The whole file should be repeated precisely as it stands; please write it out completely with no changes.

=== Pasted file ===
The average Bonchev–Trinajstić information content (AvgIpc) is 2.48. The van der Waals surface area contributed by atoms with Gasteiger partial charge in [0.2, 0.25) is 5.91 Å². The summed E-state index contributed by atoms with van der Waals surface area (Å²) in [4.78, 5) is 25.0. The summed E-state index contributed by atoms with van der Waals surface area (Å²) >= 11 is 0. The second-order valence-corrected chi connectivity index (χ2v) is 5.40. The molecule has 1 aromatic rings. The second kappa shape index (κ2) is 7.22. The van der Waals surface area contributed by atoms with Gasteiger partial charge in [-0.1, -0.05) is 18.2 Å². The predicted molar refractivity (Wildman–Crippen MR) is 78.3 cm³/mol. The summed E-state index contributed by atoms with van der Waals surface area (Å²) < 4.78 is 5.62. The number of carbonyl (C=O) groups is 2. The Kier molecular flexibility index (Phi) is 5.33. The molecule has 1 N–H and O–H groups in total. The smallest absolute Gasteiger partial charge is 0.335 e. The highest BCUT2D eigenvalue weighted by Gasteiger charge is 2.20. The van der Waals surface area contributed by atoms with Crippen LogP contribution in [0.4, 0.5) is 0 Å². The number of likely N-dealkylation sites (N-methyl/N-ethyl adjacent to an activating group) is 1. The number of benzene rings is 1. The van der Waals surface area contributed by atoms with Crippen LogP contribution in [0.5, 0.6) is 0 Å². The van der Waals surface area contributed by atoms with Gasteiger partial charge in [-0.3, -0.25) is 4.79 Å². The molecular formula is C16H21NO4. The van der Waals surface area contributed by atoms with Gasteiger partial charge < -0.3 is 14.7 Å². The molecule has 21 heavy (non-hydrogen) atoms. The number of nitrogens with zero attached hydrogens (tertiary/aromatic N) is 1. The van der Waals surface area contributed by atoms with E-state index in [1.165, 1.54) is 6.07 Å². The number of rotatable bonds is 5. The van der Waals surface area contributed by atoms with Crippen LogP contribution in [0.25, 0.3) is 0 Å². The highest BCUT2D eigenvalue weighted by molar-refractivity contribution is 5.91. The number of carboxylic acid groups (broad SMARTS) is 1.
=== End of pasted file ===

The average Bonchev–Trinajstić information content (AvgIpc) is 2.48. The van der Waals surface area contributed by atoms with Gasteiger partial charge in [0.2, 0.25) is 5.91 Å². The summed E-state index contributed by atoms with van der Waals surface area (Å²) in [4.78, 5) is 25.0. The summed E-state index contributed by atoms with van der Waals surface area (Å²) >= 11 is 0. The second-order valence-corrected chi connectivity index (χ2v) is 5.40. The molecule has 1 aromatic rings. The second kappa shape index (κ2) is 7.22. The van der Waals surface area contributed by atoms with Gasteiger partial charge in [-0.1, -0.05) is 18.2 Å². The predicted molar refractivity (Wildman–Crippen MR) is 78.3 cm³/mol. The summed E-state index contributed by atoms with van der Waals surface area (Å²) < 4.78 is 5.62. The number of carbonyl (C=O) groups is 2. The Kier molecular flexibility index (Phi) is 5.33. The molecule has 1 N–H and O–H groups in total. The smallest absolute Gasteiger partial charge is 0.335 e. The highest BCUT2D eigenvalue weighted by Gasteiger charge is 2.20. The van der Waals surface area contributed by atoms with Crippen LogP contribution in [0.4, 0.5) is 0 Å². The number of likely N-dealkylation sites (N-methyl/N-ethyl adjacent to an activating group) is 1. The number of benzene rings is 1. The van der Waals surface area contributed by atoms with Crippen LogP contribution in [0.5, 0.6) is 0 Å². The van der Waals surface area contributed by atoms with Gasteiger partial charge in [-0.3, -0.25) is 4.79 Å². The molecular formula is C16H21NO4. The van der Waals surface area contributed by atoms with Gasteiger partial charge < -0.3 is 14.7 Å². The molecule has 21 heavy (non-hydrogen) atoms. The number of nitrogens with zero attached hydrogens (tertiary/aromatic N) is 1. The van der Waals surface area contributed by atoms with E-state index in [1.165, 1.54) is 6.07 Å². The number of rotatable bonds is 5. The van der Waals surface area contributed by atoms with Crippen LogP contribution in [0.25, 0.3) is 0 Å². The highest BCUT2D eigenvalue weighted by molar-refractivity contribution is 5.91. The number of carboxylic acid groups (broad SMARTS) is 1.